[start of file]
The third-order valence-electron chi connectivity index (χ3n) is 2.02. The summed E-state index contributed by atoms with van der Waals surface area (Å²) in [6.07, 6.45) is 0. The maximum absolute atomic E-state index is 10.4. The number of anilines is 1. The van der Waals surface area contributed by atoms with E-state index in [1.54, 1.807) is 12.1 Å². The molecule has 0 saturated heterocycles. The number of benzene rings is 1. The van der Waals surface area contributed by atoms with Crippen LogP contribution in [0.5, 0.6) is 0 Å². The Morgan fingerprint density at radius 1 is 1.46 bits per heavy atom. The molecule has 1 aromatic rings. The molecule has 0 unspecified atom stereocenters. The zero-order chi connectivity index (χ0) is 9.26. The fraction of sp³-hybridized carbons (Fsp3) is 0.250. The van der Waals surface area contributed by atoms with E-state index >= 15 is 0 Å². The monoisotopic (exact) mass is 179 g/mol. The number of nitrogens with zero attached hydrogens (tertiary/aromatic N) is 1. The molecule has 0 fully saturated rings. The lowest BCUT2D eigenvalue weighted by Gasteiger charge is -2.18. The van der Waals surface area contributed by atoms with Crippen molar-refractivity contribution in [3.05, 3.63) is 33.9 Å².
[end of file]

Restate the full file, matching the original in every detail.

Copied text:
The third-order valence-electron chi connectivity index (χ3n) is 2.02. The summed E-state index contributed by atoms with van der Waals surface area (Å²) in [6.07, 6.45) is 0. The maximum absolute atomic E-state index is 10.4. The number of anilines is 1. The van der Waals surface area contributed by atoms with E-state index in [1.54, 1.807) is 12.1 Å². The molecule has 0 saturated heterocycles. The number of benzene rings is 1. The van der Waals surface area contributed by atoms with Crippen LogP contribution in [0.5, 0.6) is 0 Å². The Morgan fingerprint density at radius 1 is 1.46 bits per heavy atom. The molecule has 1 aromatic rings. The molecule has 0 unspecified atom stereocenters. The zero-order chi connectivity index (χ0) is 9.26. The fraction of sp³-hybridized carbons (Fsp3) is 0.250. The van der Waals surface area contributed by atoms with E-state index >= 15 is 0 Å². The monoisotopic (exact) mass is 179 g/mol. The number of nitrogens with zero attached hydrogens (tertiary/aromatic N) is 1. The molecule has 0 fully saturated rings. The lowest BCUT2D eigenvalue weighted by Gasteiger charge is -2.18. The van der Waals surface area contributed by atoms with Crippen molar-refractivity contribution in [3.05, 3.63) is 33.9 Å².